Billy Holten was born at Bellbrook on the upper Macleay River in the late 1830s. Before working as a tracker, he was well-known as a stockman and horse breaker. He was employed as a tracker for many years in the late 1800s in the Kempsey district, developing a close association with Constable Morris of Jerseyville [ref]Macleay River Historical Society Photographic File Ph0044339.[/ref]. He passed away at Bellbrook in October 1932 and was buried in the Aboriginal Cemetery, Nulla Nulla Reserve, Bellbrook [ref]DC of Billy Holten 1932/020033.[/ref]. Many of his descendants still live in the Kempsey district today.
This website explores the history of Aboriginal trackers in NSW from 1862 when the current NSW Police Force was established through to 1973 when the last tracker, Norman Walford, retired. You can read about the lives of individual trackers and some of the incredible tracking feats they...Learn More ►
There were over 200 NSW police stations that employed Aboriginal trackers between 1862 and 1973. Many were concentrated in the central-west and north-west of the state, the agricultural and pastoral heartland of NSW. This is because one of the main jobs of trackers was to pursue sheep, cattle and horse thieves. Trackers sometimes lived in small huts out the back...Learn More ►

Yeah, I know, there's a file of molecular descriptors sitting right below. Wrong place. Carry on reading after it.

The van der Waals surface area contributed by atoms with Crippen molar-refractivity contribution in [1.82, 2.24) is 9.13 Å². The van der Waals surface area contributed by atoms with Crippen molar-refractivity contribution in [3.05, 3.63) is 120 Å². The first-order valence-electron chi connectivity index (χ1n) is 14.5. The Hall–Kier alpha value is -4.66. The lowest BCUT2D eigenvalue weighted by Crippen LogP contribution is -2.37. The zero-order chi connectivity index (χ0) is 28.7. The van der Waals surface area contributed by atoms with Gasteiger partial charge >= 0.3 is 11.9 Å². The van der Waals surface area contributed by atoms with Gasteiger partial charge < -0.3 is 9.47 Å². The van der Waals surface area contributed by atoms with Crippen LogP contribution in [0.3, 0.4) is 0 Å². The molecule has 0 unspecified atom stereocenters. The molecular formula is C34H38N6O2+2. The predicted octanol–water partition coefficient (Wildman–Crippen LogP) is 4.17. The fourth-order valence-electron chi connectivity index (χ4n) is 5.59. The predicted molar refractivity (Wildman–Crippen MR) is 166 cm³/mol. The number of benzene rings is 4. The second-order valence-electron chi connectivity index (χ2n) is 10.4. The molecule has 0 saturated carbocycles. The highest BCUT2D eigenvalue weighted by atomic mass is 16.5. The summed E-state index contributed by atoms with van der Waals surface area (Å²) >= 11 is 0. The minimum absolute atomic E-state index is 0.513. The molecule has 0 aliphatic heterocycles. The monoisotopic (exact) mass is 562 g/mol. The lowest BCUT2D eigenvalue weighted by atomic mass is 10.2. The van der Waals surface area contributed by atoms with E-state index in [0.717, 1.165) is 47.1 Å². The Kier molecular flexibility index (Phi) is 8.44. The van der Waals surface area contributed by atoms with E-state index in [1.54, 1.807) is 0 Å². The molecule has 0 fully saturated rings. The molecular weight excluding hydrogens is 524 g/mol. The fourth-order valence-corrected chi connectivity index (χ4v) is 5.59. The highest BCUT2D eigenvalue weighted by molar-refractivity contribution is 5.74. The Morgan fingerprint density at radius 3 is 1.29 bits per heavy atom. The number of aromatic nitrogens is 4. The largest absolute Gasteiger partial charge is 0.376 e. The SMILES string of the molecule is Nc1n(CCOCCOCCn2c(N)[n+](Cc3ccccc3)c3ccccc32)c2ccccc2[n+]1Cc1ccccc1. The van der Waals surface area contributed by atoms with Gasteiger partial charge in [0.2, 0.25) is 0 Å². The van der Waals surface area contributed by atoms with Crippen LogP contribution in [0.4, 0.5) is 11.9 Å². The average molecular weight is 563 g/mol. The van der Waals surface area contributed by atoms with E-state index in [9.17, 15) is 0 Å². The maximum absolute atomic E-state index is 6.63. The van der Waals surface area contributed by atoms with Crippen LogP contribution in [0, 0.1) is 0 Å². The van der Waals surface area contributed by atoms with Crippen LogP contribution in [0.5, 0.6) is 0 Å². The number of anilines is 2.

Pathfinders book Pathfinders, A history of Aboriginal trackers in NSW, written by Dr Michael Bennett and published by NewSouth, is now available from all good bookstores. Click on the link below to order your copy. https://www.abbeys.com.au/book/pathfinders-a-history-of-aboriginal-trackers-in-nsw.do Early History Since the beginning of the colony, government agencies, explorers, surveyors and members of the general public called upon the tracking...Learn More ►